Can bond volatility ETFs last long-term?

Chief Options Strategist outlines how his outlook for fixed income volatility can justify 10% yield target on bond ETF

Can bond volatility ETFs last long-term?
Nick Piquard

The recent spate of covered call fixed income ETFs launched in Canada share one underlying premise: a historic high in bond volatility. These ETFs sell covered call options on their bond ETF holdings, namely the iShares 20 Plus Year Treasury Bond ETF (TLT). High volatility means higher premiums on options, so as bond markets get more volatile these ETFs can generate more yield without having to write as many options.

Right now, these strategies can benefit from historically high levels of volatility on the bond market. That’s due to one of the fastest central bank rate tightening cycles in living memory and a subsequent significant bond sell-off that has driven yields near or past their pre-GFC levels. Fixed income, however, is not an asset class known for its volatility. So while these strategies may look advantageous now, what happens to their high yields when volatility drops back to normal levels?

“We see a more volatile environment [going forward] than the low volatility environments we had perhaps gotten used to over the past 10 years,” says Nick Piquard, chief options strategist at Hamilton ETFs. “More volatile doesn’t mean that yields are going to keep going higher, or yields are going to keep going lower…I would just say that fixed income markets aren’t going to be {as stable] over the next many years.”

Piquard is part of the management team behind the Hamilton U.S. Bond Yield Maximizer ETF (HBND) which was the first of these fixed income covered call strategies launched this year. He justified his outlook with a comparison of the Merrill Lynch Option Volatility Estimate (MOVE) index — which shows levels of fixed income volatility — and the CBOE Volatility Index (VIX) — which shows equity volatility.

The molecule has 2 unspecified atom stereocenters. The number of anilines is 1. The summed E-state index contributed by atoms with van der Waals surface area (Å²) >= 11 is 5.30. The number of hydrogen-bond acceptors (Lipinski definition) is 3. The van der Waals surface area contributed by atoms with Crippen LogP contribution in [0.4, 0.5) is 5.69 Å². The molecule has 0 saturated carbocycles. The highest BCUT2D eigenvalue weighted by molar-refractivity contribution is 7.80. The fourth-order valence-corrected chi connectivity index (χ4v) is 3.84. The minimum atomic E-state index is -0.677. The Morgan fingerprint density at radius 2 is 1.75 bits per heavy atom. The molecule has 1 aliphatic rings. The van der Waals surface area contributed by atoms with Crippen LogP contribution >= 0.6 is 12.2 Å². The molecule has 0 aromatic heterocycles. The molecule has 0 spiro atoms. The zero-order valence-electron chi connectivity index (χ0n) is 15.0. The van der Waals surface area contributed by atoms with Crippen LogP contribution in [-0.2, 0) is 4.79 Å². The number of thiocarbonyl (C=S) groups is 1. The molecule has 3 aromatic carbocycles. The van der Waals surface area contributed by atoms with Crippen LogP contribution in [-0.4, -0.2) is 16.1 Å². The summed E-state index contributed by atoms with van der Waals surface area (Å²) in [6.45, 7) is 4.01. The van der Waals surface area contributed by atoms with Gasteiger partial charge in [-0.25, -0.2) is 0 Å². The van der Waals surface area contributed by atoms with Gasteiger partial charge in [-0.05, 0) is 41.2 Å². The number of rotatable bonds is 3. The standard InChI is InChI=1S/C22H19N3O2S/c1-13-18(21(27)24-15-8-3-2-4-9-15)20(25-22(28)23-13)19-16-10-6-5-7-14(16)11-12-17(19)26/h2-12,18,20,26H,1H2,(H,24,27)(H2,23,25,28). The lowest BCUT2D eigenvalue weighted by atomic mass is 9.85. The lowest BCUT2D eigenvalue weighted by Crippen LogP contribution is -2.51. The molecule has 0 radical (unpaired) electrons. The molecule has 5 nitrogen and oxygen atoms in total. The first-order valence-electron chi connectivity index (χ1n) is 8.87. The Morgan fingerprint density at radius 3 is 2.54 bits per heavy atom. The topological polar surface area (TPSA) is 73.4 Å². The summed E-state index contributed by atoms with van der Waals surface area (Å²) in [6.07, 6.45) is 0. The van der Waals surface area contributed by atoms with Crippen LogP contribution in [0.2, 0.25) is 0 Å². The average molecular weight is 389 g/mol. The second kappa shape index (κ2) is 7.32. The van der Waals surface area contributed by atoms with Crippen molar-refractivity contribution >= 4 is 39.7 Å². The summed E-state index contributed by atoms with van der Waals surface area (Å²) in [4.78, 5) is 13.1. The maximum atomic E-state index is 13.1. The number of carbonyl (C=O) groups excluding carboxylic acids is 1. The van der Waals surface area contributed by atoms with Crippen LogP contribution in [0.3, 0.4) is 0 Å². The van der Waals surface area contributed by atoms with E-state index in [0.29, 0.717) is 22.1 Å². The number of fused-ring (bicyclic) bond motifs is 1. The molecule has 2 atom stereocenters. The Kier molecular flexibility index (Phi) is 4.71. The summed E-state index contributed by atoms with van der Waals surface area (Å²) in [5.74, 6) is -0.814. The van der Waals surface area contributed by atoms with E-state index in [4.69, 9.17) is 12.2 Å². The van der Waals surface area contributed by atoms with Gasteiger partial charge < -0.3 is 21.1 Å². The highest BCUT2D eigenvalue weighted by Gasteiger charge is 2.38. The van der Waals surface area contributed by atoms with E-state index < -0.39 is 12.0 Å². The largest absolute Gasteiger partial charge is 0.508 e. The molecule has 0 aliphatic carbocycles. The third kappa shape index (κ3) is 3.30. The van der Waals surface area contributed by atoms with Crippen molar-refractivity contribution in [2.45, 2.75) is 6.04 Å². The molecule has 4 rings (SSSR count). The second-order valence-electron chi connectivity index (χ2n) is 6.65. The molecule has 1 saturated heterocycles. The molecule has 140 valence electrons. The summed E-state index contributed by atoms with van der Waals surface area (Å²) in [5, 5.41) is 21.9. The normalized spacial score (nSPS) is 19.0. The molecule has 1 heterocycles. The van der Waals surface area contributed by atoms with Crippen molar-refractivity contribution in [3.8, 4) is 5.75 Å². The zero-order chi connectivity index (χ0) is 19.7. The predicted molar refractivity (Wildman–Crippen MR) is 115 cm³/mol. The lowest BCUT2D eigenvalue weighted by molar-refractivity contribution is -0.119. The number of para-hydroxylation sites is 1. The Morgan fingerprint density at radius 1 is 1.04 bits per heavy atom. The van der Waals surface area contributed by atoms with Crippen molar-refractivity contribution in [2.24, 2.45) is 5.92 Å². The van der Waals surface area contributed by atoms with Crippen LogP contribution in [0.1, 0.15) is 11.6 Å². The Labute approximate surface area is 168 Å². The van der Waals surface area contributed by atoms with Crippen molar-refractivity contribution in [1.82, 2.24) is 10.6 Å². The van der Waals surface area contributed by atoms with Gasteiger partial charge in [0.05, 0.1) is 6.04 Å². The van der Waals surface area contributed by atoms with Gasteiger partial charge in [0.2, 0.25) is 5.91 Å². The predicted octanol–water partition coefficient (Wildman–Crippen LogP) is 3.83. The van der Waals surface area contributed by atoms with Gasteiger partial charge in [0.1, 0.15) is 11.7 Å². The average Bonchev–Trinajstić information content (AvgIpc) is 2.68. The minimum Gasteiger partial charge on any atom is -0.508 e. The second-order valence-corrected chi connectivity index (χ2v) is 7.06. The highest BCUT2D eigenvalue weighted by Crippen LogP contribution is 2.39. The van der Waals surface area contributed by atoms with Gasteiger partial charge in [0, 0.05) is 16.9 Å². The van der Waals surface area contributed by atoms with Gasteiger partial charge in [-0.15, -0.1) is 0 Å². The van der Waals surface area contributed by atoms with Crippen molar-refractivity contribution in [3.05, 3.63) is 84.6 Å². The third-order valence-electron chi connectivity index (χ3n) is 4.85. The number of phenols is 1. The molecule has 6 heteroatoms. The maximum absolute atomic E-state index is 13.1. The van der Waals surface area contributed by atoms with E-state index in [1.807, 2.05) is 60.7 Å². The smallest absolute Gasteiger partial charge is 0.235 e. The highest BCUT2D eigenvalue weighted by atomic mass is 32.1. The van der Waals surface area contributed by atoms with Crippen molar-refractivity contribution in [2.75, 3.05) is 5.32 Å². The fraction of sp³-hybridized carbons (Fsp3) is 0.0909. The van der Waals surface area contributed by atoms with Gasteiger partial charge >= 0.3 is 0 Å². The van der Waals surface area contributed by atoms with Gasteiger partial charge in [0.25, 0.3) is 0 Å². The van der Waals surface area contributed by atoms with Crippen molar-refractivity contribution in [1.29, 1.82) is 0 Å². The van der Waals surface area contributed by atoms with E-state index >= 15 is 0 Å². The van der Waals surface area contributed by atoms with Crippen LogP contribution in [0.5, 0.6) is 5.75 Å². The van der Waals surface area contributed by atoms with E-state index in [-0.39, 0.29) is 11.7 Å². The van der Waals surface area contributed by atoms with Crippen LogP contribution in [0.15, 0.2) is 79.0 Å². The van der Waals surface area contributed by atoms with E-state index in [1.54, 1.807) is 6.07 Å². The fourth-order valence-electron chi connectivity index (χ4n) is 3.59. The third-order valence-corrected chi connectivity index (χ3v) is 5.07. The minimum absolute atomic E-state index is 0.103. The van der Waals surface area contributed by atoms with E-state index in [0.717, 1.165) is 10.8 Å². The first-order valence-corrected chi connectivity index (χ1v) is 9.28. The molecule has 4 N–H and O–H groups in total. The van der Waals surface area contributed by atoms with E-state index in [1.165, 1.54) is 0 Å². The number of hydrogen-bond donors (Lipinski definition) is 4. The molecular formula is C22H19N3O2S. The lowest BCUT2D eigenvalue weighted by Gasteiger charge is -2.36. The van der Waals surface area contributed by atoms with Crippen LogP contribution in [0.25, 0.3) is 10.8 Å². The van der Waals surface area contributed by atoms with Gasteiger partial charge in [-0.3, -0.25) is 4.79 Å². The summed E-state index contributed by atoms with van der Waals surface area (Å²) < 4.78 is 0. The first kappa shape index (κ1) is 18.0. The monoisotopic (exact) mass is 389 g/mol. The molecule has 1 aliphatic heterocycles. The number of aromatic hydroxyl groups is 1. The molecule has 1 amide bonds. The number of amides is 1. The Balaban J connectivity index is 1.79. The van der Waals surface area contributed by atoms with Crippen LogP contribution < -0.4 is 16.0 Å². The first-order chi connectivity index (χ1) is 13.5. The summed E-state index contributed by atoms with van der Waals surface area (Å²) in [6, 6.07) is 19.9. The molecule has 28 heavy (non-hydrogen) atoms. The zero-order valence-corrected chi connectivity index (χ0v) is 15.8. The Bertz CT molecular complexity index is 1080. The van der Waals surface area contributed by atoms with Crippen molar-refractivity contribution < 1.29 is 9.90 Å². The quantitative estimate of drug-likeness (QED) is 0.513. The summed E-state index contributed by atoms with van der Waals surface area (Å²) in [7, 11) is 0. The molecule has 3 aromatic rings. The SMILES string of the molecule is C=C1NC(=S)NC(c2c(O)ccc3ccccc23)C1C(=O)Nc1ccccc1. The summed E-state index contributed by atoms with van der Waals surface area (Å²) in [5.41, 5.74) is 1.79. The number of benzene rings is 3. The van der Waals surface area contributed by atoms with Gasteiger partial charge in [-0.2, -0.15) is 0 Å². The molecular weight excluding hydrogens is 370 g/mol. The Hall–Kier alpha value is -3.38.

Source: Hamilton ETFs, Bloomberg

As the above graph shows, between roughly the great financial crisis and the aftermath of the COVID-19 pandemic, MOVE volatility was extremely low. Piquard explains that this compressed level of volatility was purchased at the cost of huge central bank quantitative easing schemes, pumping billions into the bond market to keep yields down.

However in more ‘normal’ rate environments, such as between 2003 and 2008, we see periods where MOVE volatility matches or even exceeds equity volatility. Piquard believes that while bond volatility may normalize somewhat, it won’t normalize to the levels seen in the post GFC decade. Central banks are unlikely to pursue quantitative easing on the same scale again and the simple scale of their balance sheets means widespread QE is unlikely. Bond volatility, therefore, could remain at somewhat elevated levels along with a ‘higher for longer’ interest rate consensus.

Piquard argues that his ETF can hold up its 10% yield target in this sort of environment. Hamilton is targeting a 50% option write level on the ETF’s holdings, but at today’s elevated level of volatility Piquard says they can achieve their target yields writing at around 33%. When volatility falls, they can ratchet up that write level and deliver the same target yield, albeit by trading off more opportunity for capital appreciation.

Patrick Sommerville, Senior Partner and Head of Business Development at Hamilton ETFs, noted that it’s unlikely his firm will write at levels higher than 50% on this ETF, though they are empowered to do so. That’s because they want to provide some degree of upside potential in their ETF. The written portion of their holdings will not be able to participate in any potential market upside when bonds begin to recover their value. Nevertheless, Sommerville believes that by keeping at least half of HBND’s portfolio exposed to upside, the fund can fit in long-term plans, and serve as more than an income play for current bond volatility levels.

“HBND should really be viewed as a yield enhancement vehicle, says Sommerville. The tax efficiency is worth noting as well, as the premiums generated by the covered calls are generally taxed as capital gains. As with all covered call ETFs though, there is an inherent trade-off, where you are capping your upside potential in favour of higher monthly income.  With HBND, we want to provide a target yield of 10%, but keep the option writing to a level where we can still provide some long-term upside potential should rates fall at some point.  A yield-first ETF with growth as a secondary feature.”